Received: by alpheratz.cpm.aca.mmu.ac.uk id TAA02126 (8.6.9/5.3[ref email@example.com] for cpm.aca.mmu.ac.uk from firstname.lastname@example.org); Mon, 8 Apr 2002 19:28:50 +0100 X-Originating-IP: [188.8.131.52] From: "Scott Chase" <email@example.com> To: firstname.lastname@example.org Subject: Re: memetics-digest V1 #1011 Date: Mon, 08 Apr 2002 14:22:40 -0400 Content-Type: text/plain; format=flowed Message-ID: <F287GIUUJlNK9W1IpMK00004752@hotmail.com> X-OriginalArrivalTime: 08 Apr 2002 18:22:40.0788 (UTC) FILETIME=[5E5D5540:01C1DF2A] Sender: email@example.com Precedence: bulk Reply-To: firstname.lastname@example.org
>From: Wade Smith <email@example.com>
>Subject: Re: memetics-digest V1 #1011
>Date: Mon, 8 Apr 2002 13:47:55 -0400
>On Monday, April 8, 2002, at 12:43 , Scott Chase wrote:
>>Kant's assertion that we impose our own laws upon nature
>Man is the measure of all things. But, what is being _measured_
>can be _observed_ without these laws.
>(I think all this piffle about observational filters stems from
>the measuring tools, not the perceptions.)
>Observation is a multifold process, and, condemning it to
>filters at all times is, IMHO, wrong.
>The creative process requires observation, and preconceptions,
>and it also requires being outside of these.
>I prefer to separate the processes of observation, behavior, and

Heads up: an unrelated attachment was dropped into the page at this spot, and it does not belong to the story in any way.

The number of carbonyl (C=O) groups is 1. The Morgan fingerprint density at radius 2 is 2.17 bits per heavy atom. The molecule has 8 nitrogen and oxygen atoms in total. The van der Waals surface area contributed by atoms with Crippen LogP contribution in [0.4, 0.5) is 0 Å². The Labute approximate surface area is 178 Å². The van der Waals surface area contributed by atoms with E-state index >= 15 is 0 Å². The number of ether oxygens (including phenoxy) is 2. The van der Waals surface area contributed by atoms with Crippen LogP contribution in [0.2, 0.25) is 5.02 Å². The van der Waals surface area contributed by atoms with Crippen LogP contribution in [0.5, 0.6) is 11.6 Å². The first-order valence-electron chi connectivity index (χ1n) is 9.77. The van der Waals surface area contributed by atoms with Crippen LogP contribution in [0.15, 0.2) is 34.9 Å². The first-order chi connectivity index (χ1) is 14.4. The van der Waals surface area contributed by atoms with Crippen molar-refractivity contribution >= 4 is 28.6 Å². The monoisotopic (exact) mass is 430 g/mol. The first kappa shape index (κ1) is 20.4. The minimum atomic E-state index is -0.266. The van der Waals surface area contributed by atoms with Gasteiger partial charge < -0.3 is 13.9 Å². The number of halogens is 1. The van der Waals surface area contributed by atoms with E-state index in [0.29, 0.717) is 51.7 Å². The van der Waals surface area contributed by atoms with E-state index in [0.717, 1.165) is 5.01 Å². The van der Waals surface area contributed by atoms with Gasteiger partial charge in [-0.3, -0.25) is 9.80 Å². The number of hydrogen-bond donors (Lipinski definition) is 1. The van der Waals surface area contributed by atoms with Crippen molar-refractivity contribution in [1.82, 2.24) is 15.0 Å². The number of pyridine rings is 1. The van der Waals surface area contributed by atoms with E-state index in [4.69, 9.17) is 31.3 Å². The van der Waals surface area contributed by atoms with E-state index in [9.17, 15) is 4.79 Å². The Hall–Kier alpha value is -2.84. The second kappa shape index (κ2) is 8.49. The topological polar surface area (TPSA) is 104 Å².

>intention, as well as never denying the problems inherent in
>_all_ perceptive mechanisms.
>I ain't a blank slater, and I don't hold any buckets. I'm not
>even possessed of a socio-biologic bias. I'm a skeptic. Make
>your point, I'll share its argument, until something better
>(Admittedly, at the moment, I think sociobiology makes better points.)
What part of the electromagnetic spectrum can you see? Compare this to a bee
or some pollinator. When you look at a flower are you see the same
attributes of the flower that the bee does? Even our senses (or the sense
organs themselves) have preset biases based on a theory of the world tuned
by a long running process of evolution via selection. Can you hear the same
range of sounds as a dog? Can you smell everything a dog does?
Even before we form our first words, which will serve as conceptually
categorical filters themselves, we are being tuned with innate biasings.
Then the things we inherit socially, like language, customs, belief systems
etc... add different sets of biases. How can someone make "pure" unfiltered
observations when we are beset and preset by biases from the sense organs
upward to our conceptual categories?
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